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Al-Baghdadi is sometimes known as Ibn Tahir. His full name is Abu Mansur Abr al-Qahir ibn Tahir ibn Muhammad ibn Abdallah al-Tamini al-Shaffi al-Baghdadi. We can deduce from al-Baghdadi's last two names that he was descended from the Bani Tamim tribe, one of the Sharif tribes of ancient Arabia, and that he belonged to the Madhhab Shafi'i school of religious law. This school of law, one of the four Sunni schools, took its name from the teacher Abu 'Abd Allah as-Shafi'i (767-820) and was based on both the divine law of the Qur'an or Hadith and on human logical reasoning when no divine teachings were given.
We have a few details of al-Baghdadi's life. He was born and brought up in Baghdad but left that city to go to Nishapur (sometimes written Neyshabur in English) in the Tus region of northeastern Iran. He did not go to Nishapur alone, but was accompanied by his father who must have been a man of considerable wealth, for al-Baghdadi, without any apparent income himself, was able to spend a great deal of money on supporting scholarship and men of learning.
At this time Nishapur was, like the whole of the region around it, a place where there was little political stability as various tribes and religious groups fought with each other. When riots broke out in Nishapur, al-Baghdadi decided that he required a more peaceful place to continue his life as an academic so he moved to Asfirayin. This town was quieter and al-Baghdadi was able to teach and study in more peaceful surroundings. He was certainly considered as one of the great teachers of his time and the people of Nishapur were sad to lose the great scholar from their city.
In Asfirayin, al-Baghdadi taught for many years in the mosque. Always having sufficient wealth, he took no payment for his teachings, devoting his life to the pursuit of learning and teaching for its own sake. His writings were mainly concerned with theology, as we must assume were his teachings. However, he wrote at least two books on mathematics.
One, Kitab fi'l-misaha, is relatively unimportant. It is concerned with the measurement of lengths, areas and volumes. The second is, however, a work of major importance in the history of mathematics. This treatise, al-Takmila fi'l-Hisab, is a work in which al-Baghdadi considers different systems of arithmetic. These systems derive from counting on the fingers, the sexagesimal system, and the arithmetic of the Indian numerals and fractions. He also considers the arithmetic of irrational numbers and business arithmetic. In this work al-Baghdadi stresses the benefits of each of the systems but seems to favour the Indian numerals.
Several important results in number theory appear in the al-Takmila as do comments which allow us to obtain information on certain texts of al-Khwarizmi which are now lost. We shall discuss the number theory results in more detail below, but first let us comment on the light which the al-Takmila sheds on the problem of why Renaissance mathematicians were divided into "abacists" and "algorists" and exactly what is captured by these two names. It seems clear that those using Indian numerals used an abacus and were then called "abacists". The "algorists" followed the methods of al-Khwarizmi's lost work which, contrary to what was originally thought, is not a work on Indian numerals but rather a work on finger counting methods. This becomes clear from the references to the lost work by al-Baghdadi.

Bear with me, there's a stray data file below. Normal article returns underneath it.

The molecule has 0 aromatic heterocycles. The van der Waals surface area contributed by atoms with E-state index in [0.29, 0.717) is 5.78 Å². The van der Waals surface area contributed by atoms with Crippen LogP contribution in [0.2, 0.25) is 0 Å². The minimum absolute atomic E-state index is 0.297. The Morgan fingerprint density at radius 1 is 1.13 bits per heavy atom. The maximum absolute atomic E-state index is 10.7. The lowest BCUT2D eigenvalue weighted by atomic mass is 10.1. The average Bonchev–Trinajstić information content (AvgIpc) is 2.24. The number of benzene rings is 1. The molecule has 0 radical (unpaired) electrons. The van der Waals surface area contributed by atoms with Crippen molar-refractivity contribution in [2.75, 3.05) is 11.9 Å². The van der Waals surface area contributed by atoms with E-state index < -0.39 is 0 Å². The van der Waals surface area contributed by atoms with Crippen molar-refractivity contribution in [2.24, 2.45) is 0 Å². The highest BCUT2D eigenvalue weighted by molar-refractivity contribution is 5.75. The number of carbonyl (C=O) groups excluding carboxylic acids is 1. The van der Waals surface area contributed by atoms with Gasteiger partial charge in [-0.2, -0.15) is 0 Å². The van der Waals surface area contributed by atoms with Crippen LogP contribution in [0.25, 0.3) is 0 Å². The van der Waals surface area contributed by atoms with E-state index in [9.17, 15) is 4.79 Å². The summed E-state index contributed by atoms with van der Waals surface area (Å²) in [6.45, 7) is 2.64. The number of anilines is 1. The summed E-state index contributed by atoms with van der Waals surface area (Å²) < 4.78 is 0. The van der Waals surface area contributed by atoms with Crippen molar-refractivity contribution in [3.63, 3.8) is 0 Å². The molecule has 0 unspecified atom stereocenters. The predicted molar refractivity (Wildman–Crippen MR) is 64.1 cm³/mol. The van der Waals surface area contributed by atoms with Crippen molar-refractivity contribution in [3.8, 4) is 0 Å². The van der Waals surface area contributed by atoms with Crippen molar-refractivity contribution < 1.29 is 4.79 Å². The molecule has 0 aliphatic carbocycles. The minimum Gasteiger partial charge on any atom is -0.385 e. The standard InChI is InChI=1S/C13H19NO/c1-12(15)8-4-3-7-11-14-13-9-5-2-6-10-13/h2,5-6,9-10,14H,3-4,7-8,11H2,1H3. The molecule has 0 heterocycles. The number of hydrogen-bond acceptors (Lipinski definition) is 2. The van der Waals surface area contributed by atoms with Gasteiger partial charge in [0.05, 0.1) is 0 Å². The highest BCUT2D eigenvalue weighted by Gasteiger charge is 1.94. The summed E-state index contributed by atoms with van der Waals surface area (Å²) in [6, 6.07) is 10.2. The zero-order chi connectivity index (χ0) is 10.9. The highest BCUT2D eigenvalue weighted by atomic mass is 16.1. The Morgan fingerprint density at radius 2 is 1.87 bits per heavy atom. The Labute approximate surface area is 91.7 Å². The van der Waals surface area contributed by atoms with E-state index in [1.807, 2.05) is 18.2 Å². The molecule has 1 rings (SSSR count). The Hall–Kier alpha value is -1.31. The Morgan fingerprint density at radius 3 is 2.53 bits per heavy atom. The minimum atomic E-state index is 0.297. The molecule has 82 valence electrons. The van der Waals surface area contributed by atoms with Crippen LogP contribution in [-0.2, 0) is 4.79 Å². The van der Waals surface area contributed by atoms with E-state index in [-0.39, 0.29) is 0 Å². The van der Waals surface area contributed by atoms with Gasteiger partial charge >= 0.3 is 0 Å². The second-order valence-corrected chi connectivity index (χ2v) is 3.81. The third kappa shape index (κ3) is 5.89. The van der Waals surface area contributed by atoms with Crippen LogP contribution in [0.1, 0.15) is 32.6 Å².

Let us now consider the number theory in al-Takmila. Al-Baghdadi gives an interesting discussion of abundant numbers, deficient numbers, perfect numbers and equivalent numbers. Suppose that, in modern notation, S(n) denotes the sum of the aliquot parts of n, that is the sum of its proper quotients. First al-Baghdadi defines perfect numbers (those number n with S(n) = n), abundant numbers (those number n with S(n) > n), and deficient numbers (those number n with S(n) < n). Of course these properties of numbers had been studied by the ancient Greeks. Al-Baghdadi gives some elementary results and then states that 945 is the smallest odd abundant number, a result usually attributed to Bachet in the early 17th century.
Nicomachus had made claims about perfect numbers in around 100 AD which were accepted, seemingly without question, in Europe up to the 16th century. However, al-Baghdadi knew that certain claims made by Nicomachus were false. Al-Baghdadi wrote (see for example  or ):-
He who affirms that there is only one perfect number in each power of 10 is wrong; there is no perfect number between ten thousand and one hundred thousand. He who affirms that all perfect numbers end with the figure 6 or 8 are right.
Next al-Baghdadi goes on to define equivalent numbers, and appears to be the first to study them. Two numbers m and n are called equivalent if S(m) = S(n). He then considers the problem: given k, find m, n with S(m) = S(n) = k. The method he gives is a pretty one. He then gives the example k = 57, obtaining S(159) = 57 and S(559) = 57. However, he missed 703, for S(703) = 57 as well.
The results that al-Baghdadi gives on amicable numbers are only a slight variations on results given earlier by Thabit ibn Qurra. In modern notation, m and n are amicable if S(n) = m, and S(m) = n. Thabit ibn Qurra's theorem is as follows: for n > 1, let pn = 3.2n -1 and qn = 9.22n-1 -1. Then if pn-1, pn, and qn are prime, then a = 2npn-1pn and b = 2nqn are amicable numbers while a is abundant and b is deficient.
Article by: J J O'Connor and E F Robertson
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JOC/EFR © November 1999 |
School of Mathematics and Statistics|
University of St Andrews, Scotland
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